Marketing and Communications Manager
Steve Chen was born in Taiwan and came to the U.S. at age 15. He met Jawed Karim when they were coworkers at PayPal; Karim was born in Germany and also moved to the U.S. when he was in high school. In 2005, Chen, Karim and their friend Chad Hurley founded YouTube. The next year, they sold YouTube to Google for more than a billion dollars.
According to the National Foundation for American Policy, immigrants have founded 51 percent of America’s billion-dollar startups. Companies like Facebook, LinkedIn, Google, eBay, and Tesla all had at least one immigrant founder.
Inc. magazine reports that immigrants are more than twice as likely to start a business as the U.S.-born population, and immigrant business owners employ one out of every 10 workers in U.S. private companies. Why are so many immigrants such great entrepreneurs?
“Cross-cultural experiences may increase individuals’ capabilities to identify promising business ideas,” Peter Vandor and Nikolaus Franke wrote in an article titled “Why Are Immigrants More Entrepreneurial?” that ran in the Harvard Business Review.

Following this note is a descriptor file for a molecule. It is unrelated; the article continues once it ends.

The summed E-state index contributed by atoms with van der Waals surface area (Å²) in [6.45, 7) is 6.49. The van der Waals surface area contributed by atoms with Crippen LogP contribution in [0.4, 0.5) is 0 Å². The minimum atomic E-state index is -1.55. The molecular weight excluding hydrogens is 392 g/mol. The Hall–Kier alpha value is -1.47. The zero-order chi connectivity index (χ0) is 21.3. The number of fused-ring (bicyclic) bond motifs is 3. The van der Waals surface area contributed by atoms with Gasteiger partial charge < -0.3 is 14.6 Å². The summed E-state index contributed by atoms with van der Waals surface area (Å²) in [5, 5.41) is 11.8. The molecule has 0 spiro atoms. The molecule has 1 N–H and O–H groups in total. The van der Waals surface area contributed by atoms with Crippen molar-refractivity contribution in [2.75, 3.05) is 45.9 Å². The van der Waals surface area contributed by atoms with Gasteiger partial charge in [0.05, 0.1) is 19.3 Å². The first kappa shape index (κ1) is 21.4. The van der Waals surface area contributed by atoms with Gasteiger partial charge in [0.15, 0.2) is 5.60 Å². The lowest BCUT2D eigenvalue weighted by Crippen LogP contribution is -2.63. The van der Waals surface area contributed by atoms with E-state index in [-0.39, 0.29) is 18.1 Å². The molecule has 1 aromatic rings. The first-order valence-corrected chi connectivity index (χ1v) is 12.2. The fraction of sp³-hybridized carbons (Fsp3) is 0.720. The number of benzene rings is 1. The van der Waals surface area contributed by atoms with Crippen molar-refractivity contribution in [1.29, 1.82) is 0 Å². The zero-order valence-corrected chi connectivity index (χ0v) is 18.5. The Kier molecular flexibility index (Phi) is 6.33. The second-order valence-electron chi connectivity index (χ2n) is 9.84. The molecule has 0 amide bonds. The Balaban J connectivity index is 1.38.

“Cross-cultural experiences may also stimulate creativity,” they said. “Interacting with two or more cultural contexts can help immigrants combine diverse ideas, solutions, and customer problems in order to create something entirely new.”
Dustin McKissen theorized in an Inc. magazine article, “Additionally, immigrants often live in underserved communities. If you live in an underserved market, you can spot the goods and services community members don’t have access to and fulfill that need.”
On Wednesday, May 17, entrepreneurs and global partners are invited to the Loudoun Small Business Week event “International Business in Loudoun.” Representatives from international organizations will discuss how starting a business in Loudoun has contributed to their business and community’s success.
Almost one out of every four Loudoun residents was born outside the U.S., with the majority coming from Asian nations, including:
“The Asian community makes a huge impact on the Loudoun economy,” says International Business Development Manager Bob McCollar, who will be speaking on Wednesday. “However, this event is not limited to people who are part of this community or want to do business with this community. It’s for all small business owners who want to find out how to be more successful in Loudoun.”
Details about this and other Loudoun Small Business Week events are at LoudounSBW.org.